I have just spend over an hour, childishly excited about sorting through shelves and boxes worth of stuff, all saved from the scrapheap by an enterprising recycling initiative in Portland (OR), aptly named “Scrap“.
It’s a positive haven for crafty folk like me, looking for a bit of inspiration, a bit of shiny paper, material scraps, bottle caps, wood blocks, old maps, beermats and a whole host of other odds and ends. Not only is there hidden treasure galore, but the prices are incredible. I’ve just walked away with a large laminated map of the United States (for tracking my Space Nomad adventures on – see spacekate.com), a very cool 1988 Portland Jazz festival poster, five small vials of glitter, a bunch of circuit board scraps, two more maps, some tiny musical note Christmas tree decorations, two pages of sheet music, a microfiche of Time magazine from 1976, a notebook, half a roll of sellotape, a small roll of magnetic tape, two short pieces of ribbon, an old photograph of an AP photo of an Apollo 10 astronaut’s daughter, a packet of beads, some wooden craft blanks, some button blanks and a bag full of voltage regulators.
How much did my grand haul cost me? Five dollars. Yep! $5. And not only am I happy with my new-found craft inspiration and materials, I’ve helped keep this stuff from being dumped into a landfill site. Everyone’s a winner!
So how does this place work? Why don’t we have one of these where I live?
Scrap was originally set-up by a group of teachers who didn’t like the idea of throwing things away at the end of school projects, so they created a space where they could take them and other teachers could also use their leftovers. This grew and grew and they began soliciting for leftovers from local companies. It’s a non-profit organisation that exists to “inspire creative reuse and environmentally sustainable behavior by providing educational programs and affordable materials to the community”.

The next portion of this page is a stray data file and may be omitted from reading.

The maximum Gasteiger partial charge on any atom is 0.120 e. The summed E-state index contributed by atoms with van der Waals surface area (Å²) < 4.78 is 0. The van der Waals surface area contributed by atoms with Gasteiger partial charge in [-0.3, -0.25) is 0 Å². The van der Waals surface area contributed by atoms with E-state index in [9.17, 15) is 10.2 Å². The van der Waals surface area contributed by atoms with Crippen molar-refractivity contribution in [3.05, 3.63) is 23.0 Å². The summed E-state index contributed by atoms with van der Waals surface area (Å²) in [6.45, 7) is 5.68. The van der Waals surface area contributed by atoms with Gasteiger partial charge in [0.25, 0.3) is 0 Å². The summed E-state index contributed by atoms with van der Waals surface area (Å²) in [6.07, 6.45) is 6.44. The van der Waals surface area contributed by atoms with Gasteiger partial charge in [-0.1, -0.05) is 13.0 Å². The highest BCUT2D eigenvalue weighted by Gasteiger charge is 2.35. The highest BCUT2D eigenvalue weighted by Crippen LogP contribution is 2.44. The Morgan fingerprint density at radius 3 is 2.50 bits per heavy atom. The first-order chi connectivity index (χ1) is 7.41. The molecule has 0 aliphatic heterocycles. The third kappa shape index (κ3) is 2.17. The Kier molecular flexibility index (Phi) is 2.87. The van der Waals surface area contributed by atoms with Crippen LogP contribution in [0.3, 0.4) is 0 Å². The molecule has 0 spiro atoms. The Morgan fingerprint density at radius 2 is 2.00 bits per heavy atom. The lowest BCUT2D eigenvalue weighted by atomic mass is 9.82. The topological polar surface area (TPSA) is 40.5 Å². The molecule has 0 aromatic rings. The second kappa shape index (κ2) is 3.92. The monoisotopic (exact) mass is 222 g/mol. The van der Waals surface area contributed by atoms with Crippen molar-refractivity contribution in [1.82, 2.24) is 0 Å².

It’s wonderful. The combination of not knowing what you’ll find, rummaging and finding hidden gems, having a great array of craft materials to help new ideas spring to life and then the joy of it being so cheap. If you want to get rid of your old art materials – you can just take them in and share them with the community. They’ve even got a gallery and a workshop space. It’s wonderful.
The UK sends over 100 million tonnes of waste to landfill sites every year. I wonder how much of that could be rescued and recycled with innovative schemes like Scrap? Somebody, please make this happen in London!